Reverend Al Sharpton offered a fiery eulogy for Michael Brown, who was killed by a police officer in Ferguson, Mo. earlier this month. At Brown’s funeral, Sharpton denounced violent rioters and looters in the city over the past two weeks and forcefully condemned the police’s treatment of protesters and Brown himself.
“Religion ought to affirm what we are doing, not be an escapism for what is done, and some of us are so heavenly bound that we’re not earthly good,” he said from the pulpit at the Friendly Temple Missionary Baptist Church. “Before you get to Heaven, before you put on your long robe, before you walk down the street, you got to deal with the streets in Ferguson and St. Louis.”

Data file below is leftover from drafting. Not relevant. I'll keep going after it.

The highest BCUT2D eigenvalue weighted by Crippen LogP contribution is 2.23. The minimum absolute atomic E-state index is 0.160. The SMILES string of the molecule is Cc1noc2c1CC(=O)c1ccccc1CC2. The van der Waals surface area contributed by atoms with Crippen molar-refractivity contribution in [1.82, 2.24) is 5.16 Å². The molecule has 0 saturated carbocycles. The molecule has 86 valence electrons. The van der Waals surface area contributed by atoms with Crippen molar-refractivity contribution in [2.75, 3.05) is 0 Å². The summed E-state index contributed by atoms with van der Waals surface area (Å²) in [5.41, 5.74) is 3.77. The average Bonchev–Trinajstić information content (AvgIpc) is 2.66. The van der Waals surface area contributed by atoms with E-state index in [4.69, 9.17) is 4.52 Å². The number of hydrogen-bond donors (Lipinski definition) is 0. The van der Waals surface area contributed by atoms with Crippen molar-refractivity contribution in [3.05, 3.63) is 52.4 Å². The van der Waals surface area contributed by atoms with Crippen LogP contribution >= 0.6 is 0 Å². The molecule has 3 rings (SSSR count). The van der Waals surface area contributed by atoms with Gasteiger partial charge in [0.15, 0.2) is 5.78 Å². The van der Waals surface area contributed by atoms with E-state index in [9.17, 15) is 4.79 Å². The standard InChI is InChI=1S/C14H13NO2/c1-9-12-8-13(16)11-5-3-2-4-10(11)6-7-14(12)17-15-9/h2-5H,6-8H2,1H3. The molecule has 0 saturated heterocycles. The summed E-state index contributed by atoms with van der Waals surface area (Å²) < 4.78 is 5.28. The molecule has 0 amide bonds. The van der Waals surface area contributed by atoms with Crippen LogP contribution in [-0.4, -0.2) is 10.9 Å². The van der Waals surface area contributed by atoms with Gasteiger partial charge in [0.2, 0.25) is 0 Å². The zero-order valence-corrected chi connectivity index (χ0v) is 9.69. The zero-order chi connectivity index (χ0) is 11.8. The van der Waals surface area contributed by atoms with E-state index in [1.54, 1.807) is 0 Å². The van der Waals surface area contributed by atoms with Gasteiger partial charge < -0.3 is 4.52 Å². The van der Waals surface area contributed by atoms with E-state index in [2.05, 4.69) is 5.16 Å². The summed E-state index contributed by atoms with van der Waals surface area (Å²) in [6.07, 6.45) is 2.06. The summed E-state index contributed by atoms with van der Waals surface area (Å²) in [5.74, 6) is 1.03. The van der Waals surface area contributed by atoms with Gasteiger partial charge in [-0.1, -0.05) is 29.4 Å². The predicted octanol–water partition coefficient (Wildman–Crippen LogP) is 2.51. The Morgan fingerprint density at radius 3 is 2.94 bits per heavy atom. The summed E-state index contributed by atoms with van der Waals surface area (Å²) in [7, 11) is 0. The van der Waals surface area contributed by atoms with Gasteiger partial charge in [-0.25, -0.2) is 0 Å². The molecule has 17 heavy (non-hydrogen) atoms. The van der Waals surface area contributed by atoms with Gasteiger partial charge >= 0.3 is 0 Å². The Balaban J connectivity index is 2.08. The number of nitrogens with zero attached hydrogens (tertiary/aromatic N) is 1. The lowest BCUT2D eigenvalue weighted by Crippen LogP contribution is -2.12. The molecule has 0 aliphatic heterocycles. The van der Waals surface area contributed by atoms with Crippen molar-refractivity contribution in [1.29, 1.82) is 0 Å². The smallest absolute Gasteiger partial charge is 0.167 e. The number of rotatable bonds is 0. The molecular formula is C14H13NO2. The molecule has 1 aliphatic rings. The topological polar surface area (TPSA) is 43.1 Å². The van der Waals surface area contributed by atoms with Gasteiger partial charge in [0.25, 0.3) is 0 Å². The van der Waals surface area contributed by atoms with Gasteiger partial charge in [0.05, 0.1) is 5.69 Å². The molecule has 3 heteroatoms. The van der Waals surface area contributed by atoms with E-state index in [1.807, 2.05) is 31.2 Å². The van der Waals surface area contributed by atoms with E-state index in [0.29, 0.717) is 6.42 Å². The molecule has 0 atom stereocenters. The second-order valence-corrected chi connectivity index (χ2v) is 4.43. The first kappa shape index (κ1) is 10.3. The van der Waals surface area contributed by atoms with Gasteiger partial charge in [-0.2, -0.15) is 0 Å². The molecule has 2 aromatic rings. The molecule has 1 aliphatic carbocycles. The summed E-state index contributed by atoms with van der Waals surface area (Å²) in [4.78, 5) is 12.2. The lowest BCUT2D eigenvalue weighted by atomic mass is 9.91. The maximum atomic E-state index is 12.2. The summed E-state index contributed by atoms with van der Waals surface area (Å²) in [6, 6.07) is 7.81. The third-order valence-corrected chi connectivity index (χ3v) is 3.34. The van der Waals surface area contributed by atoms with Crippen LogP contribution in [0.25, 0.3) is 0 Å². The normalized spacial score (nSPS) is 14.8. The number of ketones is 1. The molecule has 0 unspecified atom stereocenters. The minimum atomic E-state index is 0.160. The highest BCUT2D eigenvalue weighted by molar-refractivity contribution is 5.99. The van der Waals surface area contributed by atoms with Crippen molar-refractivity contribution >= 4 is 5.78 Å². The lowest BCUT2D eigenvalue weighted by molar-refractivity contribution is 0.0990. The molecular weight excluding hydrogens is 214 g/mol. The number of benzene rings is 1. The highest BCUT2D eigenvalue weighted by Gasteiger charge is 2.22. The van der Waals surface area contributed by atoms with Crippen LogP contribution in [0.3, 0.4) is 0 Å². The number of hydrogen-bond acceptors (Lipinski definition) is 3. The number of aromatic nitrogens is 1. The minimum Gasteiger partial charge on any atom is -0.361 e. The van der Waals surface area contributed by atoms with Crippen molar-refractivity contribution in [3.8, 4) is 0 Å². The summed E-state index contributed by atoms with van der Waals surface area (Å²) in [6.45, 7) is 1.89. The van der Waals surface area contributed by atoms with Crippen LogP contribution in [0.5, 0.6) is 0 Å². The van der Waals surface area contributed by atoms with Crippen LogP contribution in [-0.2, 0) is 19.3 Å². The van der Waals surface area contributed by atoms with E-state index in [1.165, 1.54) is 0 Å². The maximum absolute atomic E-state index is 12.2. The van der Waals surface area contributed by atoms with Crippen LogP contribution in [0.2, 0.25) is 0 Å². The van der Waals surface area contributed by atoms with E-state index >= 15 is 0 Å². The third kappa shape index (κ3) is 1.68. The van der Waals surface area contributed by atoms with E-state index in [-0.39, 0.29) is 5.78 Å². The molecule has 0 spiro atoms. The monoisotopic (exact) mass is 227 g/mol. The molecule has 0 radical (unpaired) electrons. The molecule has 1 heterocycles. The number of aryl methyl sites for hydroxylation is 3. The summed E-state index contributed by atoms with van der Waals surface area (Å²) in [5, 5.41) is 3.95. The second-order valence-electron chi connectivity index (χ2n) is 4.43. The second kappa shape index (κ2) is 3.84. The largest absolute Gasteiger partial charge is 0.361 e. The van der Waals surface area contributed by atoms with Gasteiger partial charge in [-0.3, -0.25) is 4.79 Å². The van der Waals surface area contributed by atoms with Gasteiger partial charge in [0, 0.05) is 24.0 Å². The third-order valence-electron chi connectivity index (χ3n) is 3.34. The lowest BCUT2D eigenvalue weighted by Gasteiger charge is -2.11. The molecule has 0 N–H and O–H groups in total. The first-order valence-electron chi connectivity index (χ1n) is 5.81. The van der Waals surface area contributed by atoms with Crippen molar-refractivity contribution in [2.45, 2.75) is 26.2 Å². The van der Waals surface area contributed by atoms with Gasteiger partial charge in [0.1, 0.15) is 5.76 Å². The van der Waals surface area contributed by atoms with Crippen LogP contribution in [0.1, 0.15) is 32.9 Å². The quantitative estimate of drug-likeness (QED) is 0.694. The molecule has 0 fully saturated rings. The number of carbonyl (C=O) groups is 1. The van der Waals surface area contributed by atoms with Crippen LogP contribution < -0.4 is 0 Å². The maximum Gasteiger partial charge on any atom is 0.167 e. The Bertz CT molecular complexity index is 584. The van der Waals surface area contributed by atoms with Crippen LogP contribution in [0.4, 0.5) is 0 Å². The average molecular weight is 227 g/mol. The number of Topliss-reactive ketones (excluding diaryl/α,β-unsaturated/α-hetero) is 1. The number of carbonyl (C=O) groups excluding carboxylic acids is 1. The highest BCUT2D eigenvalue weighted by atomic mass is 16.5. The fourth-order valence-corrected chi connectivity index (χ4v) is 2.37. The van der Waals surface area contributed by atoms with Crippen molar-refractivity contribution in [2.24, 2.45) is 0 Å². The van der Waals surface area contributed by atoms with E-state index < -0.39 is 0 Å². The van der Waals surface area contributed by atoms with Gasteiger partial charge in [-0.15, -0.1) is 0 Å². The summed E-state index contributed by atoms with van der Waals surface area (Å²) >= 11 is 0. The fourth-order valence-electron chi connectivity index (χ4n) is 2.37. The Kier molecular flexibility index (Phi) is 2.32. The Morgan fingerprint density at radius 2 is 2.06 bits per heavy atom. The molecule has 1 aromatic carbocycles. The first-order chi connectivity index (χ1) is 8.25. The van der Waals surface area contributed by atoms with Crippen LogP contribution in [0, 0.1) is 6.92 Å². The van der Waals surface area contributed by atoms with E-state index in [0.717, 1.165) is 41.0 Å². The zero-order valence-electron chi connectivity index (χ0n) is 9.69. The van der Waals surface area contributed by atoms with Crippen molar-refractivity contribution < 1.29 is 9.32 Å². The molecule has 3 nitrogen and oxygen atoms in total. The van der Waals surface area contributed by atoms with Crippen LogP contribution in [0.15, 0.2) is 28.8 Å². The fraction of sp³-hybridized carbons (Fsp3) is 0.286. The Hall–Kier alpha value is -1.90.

“But [God] will say, ‘When Michael Brown, 18-year-old boy, laid out in the street — hour and a half before the detective came, another hour or so before they came to remove his body, family couldn’t come through the ropes, dogs sniffing through — what did you do? What did I require of you?” he continued, adding that “all of us are required to respond to this.”
The ceremony included a number of exhortations to activism, including calls for attendees to vote, mobilize, and attend local-government meetings.